Like many tropical plants, Calatheas want high humidity to look their best. They may survive low humidity, but the stress can trigger yellowing leaves.
The humidity of their original habitat is 90% or more, but indoor plants tolerate 50% to 70%. The variety with the best reputation for dealing with low humidity is the Rattlesnake Plant (Calathea lancifolia), but they still don’t like dry air.
Here are ways to raise humidity:
• Room Humidifier – If you’re committed to keeping a Calathea collection ready for their close-up, humidifiers are the industrial solution. They are extra work, though, and there are simpler ways to bump the humidity up a few points.
• Grouping Plants – Calatheas make a stunning tropical collection, and keeping them together may increase local humidity a small amount. Don’t crowd them too closely, though. Ensure good air flow, and watch for pests that can quickly infiltrate a tightly bunched group.
• Water-filled Trays – You can modestly increase local humidity through evaporation. Place water trays near your plants or underneath pots using pebbles to raise the container above the water line. One trick is to put upturned seashells on the soil to catch water and act as tiny reservoirs under the leaves.
• Misting – Though misting is too transient to make a big difference in overall humidity, some growers still feel it benefits their Calatheas. Even if misting doesn’t do much for overall humidity, it may give the plant a little boost without burdening the soil with more water.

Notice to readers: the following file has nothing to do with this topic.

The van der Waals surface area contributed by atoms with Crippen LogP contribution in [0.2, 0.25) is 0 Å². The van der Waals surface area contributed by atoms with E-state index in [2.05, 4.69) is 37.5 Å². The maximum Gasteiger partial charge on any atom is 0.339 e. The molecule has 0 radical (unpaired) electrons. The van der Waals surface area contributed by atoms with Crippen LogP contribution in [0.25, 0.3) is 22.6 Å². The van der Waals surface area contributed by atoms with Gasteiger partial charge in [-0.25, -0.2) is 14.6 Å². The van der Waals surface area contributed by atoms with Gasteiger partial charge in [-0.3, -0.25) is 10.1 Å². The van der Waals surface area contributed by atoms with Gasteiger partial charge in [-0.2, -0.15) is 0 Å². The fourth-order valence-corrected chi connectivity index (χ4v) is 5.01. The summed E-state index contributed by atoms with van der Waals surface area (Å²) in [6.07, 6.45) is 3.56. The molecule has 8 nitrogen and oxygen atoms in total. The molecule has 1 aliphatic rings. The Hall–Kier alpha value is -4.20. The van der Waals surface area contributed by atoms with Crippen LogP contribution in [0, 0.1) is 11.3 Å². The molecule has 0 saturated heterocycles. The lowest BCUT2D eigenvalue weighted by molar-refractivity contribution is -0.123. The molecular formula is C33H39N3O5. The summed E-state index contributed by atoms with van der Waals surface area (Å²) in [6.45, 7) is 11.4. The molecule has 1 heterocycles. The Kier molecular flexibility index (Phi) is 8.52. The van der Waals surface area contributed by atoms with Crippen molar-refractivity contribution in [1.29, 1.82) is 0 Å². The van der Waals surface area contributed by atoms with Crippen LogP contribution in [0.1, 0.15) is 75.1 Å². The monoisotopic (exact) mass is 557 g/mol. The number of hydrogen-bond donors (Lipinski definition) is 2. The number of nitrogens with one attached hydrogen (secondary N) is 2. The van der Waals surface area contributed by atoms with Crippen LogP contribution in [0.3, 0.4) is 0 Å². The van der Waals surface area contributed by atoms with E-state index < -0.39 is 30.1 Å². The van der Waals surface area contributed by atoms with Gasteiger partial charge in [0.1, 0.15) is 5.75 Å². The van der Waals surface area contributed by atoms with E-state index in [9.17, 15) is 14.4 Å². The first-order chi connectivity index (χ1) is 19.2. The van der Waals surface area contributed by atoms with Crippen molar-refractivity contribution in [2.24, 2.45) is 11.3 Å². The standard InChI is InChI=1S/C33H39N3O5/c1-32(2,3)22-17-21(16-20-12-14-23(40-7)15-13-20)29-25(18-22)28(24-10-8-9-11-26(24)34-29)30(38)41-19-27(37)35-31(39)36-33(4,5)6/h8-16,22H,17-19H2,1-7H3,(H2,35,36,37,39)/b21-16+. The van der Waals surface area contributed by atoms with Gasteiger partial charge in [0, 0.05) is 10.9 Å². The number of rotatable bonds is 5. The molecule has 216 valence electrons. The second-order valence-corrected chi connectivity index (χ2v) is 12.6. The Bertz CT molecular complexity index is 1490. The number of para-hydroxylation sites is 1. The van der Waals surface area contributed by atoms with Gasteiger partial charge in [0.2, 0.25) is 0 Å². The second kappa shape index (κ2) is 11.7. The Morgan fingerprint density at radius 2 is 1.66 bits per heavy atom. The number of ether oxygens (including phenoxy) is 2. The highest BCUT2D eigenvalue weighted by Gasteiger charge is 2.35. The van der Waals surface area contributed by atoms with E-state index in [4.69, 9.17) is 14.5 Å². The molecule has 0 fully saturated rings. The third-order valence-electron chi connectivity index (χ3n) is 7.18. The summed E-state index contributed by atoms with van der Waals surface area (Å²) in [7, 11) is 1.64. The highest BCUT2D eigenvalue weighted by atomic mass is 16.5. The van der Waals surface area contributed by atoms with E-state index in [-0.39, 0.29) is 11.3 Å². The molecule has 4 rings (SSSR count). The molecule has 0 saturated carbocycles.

To avoid leaf spots, it’s a good idea to use the same conditioned water you use for watering. Only mist if the plant has good air flow around it; otherwise, it can encourage fungal issues.
A Calathea’s active leaves are sensitive to changes. Low light or direct sun can cause yellow leaves.
Calatheas like eight hours of bright indirect light a day. Green and white varieties can lose their variegation in low light; Red Calatheas tend to do the best in lower light. A sunny eastern exposure can work, but provide sheer curtains or other protection against direct sun in a south- or west-facing window.
You can also just move the plant further away. Be aware that every foot from the window drops the light intensity significantly. Two or three feet is usually fine.